Up to now, transport policy has been communicated as all stick, no carrot, ‘no new roads, drive slower’.

Up to now, transport policy has been communicated as all stick, no carrot, ‘no new roads, drive slower’. Whilst there has been investment in rail infrastructure and on a suite of bus reforms, we need to accelerate delivery against Llywbr Newydd.

On this front, there is a clear need to provide benefits to people’s lives, to push them towards sustainable transport choices. Access to car sharing and shared cycle schemes, on-street, safe cycle parking, the reallocation of road space for active travel and public transport, wayfinding apps, public transport ticketing targeted at underrepresented groups (like caregivers) are all interventions which have been effective across Europe. We must give people a vision for what the future of our transport system looks and feels like, and that this vision has a raft of benefits rather than simply costs. Sustained investment in behaviour change initiatives is also a vital element.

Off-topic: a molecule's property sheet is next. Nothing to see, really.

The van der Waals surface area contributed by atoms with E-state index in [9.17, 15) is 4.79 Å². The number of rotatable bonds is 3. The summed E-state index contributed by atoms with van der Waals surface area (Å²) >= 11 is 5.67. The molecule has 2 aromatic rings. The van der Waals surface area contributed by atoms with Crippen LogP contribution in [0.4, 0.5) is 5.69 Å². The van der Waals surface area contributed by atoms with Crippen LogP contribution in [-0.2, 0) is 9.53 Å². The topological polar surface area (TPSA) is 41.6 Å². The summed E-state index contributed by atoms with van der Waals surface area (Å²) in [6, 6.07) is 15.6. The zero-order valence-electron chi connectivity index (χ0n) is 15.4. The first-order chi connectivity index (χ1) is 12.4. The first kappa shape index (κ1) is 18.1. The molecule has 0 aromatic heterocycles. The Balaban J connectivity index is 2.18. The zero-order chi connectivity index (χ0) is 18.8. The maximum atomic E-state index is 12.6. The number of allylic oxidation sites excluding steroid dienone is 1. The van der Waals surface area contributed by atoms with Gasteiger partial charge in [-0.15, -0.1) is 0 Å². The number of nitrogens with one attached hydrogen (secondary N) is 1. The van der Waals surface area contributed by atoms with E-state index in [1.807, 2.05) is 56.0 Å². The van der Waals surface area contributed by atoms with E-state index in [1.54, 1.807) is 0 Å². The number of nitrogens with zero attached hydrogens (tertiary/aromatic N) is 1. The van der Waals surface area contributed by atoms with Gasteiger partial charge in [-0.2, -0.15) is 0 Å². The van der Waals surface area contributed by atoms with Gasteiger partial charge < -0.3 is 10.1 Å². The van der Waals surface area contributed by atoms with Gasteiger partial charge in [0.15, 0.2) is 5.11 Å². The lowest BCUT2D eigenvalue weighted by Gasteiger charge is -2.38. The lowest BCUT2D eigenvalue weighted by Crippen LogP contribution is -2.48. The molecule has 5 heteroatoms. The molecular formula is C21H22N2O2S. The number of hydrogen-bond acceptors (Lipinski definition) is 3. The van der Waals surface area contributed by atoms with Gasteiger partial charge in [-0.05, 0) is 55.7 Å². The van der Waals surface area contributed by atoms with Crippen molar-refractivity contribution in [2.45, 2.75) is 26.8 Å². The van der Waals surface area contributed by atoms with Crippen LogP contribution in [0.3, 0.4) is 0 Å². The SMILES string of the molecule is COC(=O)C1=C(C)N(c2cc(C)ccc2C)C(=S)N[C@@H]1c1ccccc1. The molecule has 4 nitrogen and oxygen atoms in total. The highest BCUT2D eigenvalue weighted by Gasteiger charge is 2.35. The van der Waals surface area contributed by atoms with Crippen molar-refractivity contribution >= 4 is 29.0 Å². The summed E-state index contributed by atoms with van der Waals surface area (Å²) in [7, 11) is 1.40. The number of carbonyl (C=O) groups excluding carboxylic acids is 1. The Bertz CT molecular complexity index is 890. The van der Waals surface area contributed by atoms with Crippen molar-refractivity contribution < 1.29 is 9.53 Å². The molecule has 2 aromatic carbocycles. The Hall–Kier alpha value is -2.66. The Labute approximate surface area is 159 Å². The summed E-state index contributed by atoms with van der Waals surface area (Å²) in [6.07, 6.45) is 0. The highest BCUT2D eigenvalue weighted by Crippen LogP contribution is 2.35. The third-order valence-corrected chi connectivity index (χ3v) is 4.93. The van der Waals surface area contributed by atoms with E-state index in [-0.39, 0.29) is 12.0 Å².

There are many opportunities out there for embedding transport sector transformation and they require policy boldness and clarity alongside substantial and ongoing investment in sustainable modes.

It is also important to note that the transformation of Wales’ transport system is unfolding under significant budgetary constraints. If Wales is to realise its transport goals, a collaborative vision shared by all UK nations on the scale of change required and with a realistic funding mechanism to match are needed. This vision needs to be set by Wales, on Welsh priorities, but with the fundamental acknowledgement of transport’s connectivity with the rest of the UK.

Transport is a matter of equality

The current transport system is failing to deliver outcomes for people in Wales – but it is not failing them equally. Disabled people, people on lower incomes and rural communities all suffer from unequal access to transport options.

Transport is a great inhibitor or enabler of a more equal nation. Currently, a lack of access to sustainable transport options locks communities out of economic and social opportunities, exacerbating wider regional inequalities. 

By transforming the transport system and targeting appropriate investment into enabling communities with reliable, affordable, accessible and sustainable transport modes, the Welsh Government can bring economic benefits to communities across the nation and improve wellbeing and living standards.